What’s in a photogragh?

David Gough

Please enjoy this guest Blog from our member business owner, David Gough of David Gough Photography…some insightful thoughts on using great photography in your business… 

The idea that a picture is worth a thousand words goes back over a century and it still holds good today. Photographs are everywhere, from giant billboards to the small thumbnails in your Facebook account. They are so commonplace we hardly notice them, unless they stand out.

One obvious way they stand out is by their absence. Have you ever read a blog post, article, or advertisement without any photographs at all? They tend not to be so eye catching and the words have to work harder to gain attention, whereas a good photograph included along with your words gives them a lot more impact.

Another way for photographs to stand out is by their quality – or their lack of quality. A photograph lacking in quality has a quieter voice and doesn’t add as much weight to the message. If the quality is really poor it can become distracting and starts to tell a story of its own. Such things as poor focus, poor exposure, background clutter, and strange items growing out of people’s heads – lamp posts are a favourite – all detract from an image.

One thing that quickly gets my attention is a crooked horizon, they really jump out at me unless it is obviously been done for deliberate effect. Maybe that’s just a photographer thing. I once spent a while taking a long hard look at a poster at an airport. Was I interested in the product? Not really, and I can’t remember exactly what cosmetic it was advertising. It was a great portrait though and I was looking at the lighting to work out how the lights had been used to achieve it. In much the same way someone who makes delicious food will be working out what ingredients went into a dish eaten in a restaurant while on holiday. The average person will either like the food or not, the expert digs deeper.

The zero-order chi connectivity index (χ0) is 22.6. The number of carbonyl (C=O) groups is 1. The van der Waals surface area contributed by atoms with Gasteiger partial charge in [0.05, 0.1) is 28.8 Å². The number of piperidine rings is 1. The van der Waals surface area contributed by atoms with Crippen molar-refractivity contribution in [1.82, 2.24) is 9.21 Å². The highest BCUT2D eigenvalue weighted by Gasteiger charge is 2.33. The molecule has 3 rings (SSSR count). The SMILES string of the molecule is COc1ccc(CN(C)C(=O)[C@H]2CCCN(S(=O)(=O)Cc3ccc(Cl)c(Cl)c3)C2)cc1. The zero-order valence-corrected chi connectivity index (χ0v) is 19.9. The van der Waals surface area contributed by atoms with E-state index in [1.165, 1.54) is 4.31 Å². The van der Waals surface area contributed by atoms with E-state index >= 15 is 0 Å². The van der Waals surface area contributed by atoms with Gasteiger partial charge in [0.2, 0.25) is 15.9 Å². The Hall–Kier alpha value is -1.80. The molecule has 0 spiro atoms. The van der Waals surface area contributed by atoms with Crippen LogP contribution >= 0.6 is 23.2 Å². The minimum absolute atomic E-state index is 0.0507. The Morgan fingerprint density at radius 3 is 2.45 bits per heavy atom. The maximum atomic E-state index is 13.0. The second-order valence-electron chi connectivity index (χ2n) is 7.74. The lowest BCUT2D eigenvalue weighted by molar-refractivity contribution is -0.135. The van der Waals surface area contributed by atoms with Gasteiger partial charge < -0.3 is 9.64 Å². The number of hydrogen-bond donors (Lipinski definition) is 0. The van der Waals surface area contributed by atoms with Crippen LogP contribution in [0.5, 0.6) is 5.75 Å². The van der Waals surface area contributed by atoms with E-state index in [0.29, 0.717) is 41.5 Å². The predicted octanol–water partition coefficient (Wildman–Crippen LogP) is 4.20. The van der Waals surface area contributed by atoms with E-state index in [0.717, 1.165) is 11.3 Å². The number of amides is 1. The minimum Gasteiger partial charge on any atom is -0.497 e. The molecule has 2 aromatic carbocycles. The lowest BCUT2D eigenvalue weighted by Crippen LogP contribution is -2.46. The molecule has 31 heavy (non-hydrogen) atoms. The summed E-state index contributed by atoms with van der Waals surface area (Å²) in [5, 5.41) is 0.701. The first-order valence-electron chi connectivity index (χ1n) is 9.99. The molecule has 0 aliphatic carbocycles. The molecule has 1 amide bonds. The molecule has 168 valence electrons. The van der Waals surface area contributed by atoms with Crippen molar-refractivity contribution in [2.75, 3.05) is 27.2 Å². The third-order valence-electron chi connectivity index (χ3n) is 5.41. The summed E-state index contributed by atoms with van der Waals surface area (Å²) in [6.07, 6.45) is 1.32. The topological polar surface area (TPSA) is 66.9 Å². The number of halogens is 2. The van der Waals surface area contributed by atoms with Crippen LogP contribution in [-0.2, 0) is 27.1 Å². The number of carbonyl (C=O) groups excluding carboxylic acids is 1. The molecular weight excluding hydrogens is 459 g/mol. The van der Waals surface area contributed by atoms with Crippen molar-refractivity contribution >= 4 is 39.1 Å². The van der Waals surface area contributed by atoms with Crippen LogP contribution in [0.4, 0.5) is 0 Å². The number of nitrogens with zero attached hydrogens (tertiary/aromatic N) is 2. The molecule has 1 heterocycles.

The average person sees the subject in their camera viewfinder, whereas a more experienced eye is also looking at the other things in the viewfinder – the things that shouldn’t be there, how the light falls, the degree of focus, the relative weight in the overall composition, and how the colours work together. That photograph you see as a nice shot may even be the result of several images combined together to make a single image.

So what makes a good photograph? Well like the thousand words it tells a story and, like the products you are trying to sell, requires the same care and attention. Maybe your story is about your product, or it could be about the service you provide for your customers. It could even be the story of you working and the many careful stages you go through to make your work particular work of art. A chef might want photographs to illustrate a new menu. A carpenter might want to show the hand-crafted nature of his work. A holiday home owner would want to show her holiday let in the best possible light and make it feel warm and inviting. Well-produced photographs can tell your story more clearly and echo the words in your advertising rather than fight against them.

If you would like to find out more about how photography can tell your story please give me a call.  Contact details are below and on my web site www.davidgoughphotography.com. And if you are a Simply Staffordshire member check the current offers on www.simplystaffordshire.co.uk to see what discounts apply.


Footnote: Are you are new to photography, or maybe struggling to work out all the controls on that nice new camera you got for Christmas? Perhaps you are disappointed in the results you get from photography despite your best efforts. If this describes you consider spending either a half a day or a full day with me as your photography coach. Share the cost with a friend if you wish. These sessions will be tailored for you and the type of photography you want to do. Call or email for details.